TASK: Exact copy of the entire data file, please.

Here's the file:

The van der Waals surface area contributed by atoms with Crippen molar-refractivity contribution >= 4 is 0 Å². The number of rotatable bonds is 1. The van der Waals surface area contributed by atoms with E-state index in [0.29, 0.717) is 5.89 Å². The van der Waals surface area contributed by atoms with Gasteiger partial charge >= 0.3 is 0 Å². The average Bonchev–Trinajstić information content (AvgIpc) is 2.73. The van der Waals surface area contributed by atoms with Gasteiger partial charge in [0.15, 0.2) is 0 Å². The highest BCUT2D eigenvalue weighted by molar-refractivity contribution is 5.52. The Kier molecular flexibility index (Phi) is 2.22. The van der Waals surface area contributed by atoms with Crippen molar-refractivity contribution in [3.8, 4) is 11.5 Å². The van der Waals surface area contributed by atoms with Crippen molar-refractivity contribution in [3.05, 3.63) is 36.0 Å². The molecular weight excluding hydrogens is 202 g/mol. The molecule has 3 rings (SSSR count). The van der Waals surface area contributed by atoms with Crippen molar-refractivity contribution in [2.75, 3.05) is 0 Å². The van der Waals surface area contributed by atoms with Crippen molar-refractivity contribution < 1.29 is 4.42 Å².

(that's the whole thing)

The van der Waals surface area contributed by atoms with Crippen molar-refractivity contribution >= 4 is 0 Å². The number of rotatable bonds is 1. The van der Waals surface area contributed by atoms with E-state index in [0.29, 0.717) is 5.89 Å². The van der Waals surface area contributed by atoms with Gasteiger partial charge >= 0.3 is 0 Å². The average Bonchev–Trinajstić information content (AvgIpc) is 2.73. The van der Waals surface area contributed by atoms with Gasteiger partial charge in [0.15, 0.2) is 0 Å². The highest BCUT2D eigenvalue weighted by molar-refractivity contribution is 5.52. The Kier molecular flexibility index (Phi) is 2.22. The van der Waals surface area contributed by atoms with Crippen molar-refractivity contribution in [3.8, 4) is 11.5 Å². The van der Waals surface area contributed by atoms with Crippen molar-refractivity contribution in [3.05, 3.63) is 36.0 Å². The molecular weight excluding hydrogens is 202 g/mol. The molecule has 3 rings (SSSR count). The van der Waals surface area contributed by atoms with Crippen molar-refractivity contribution in [2.75, 3.05) is 0 Å². The van der Waals surface area contributed by atoms with Crippen molar-refractivity contribution < 1.29 is 4.42 Å².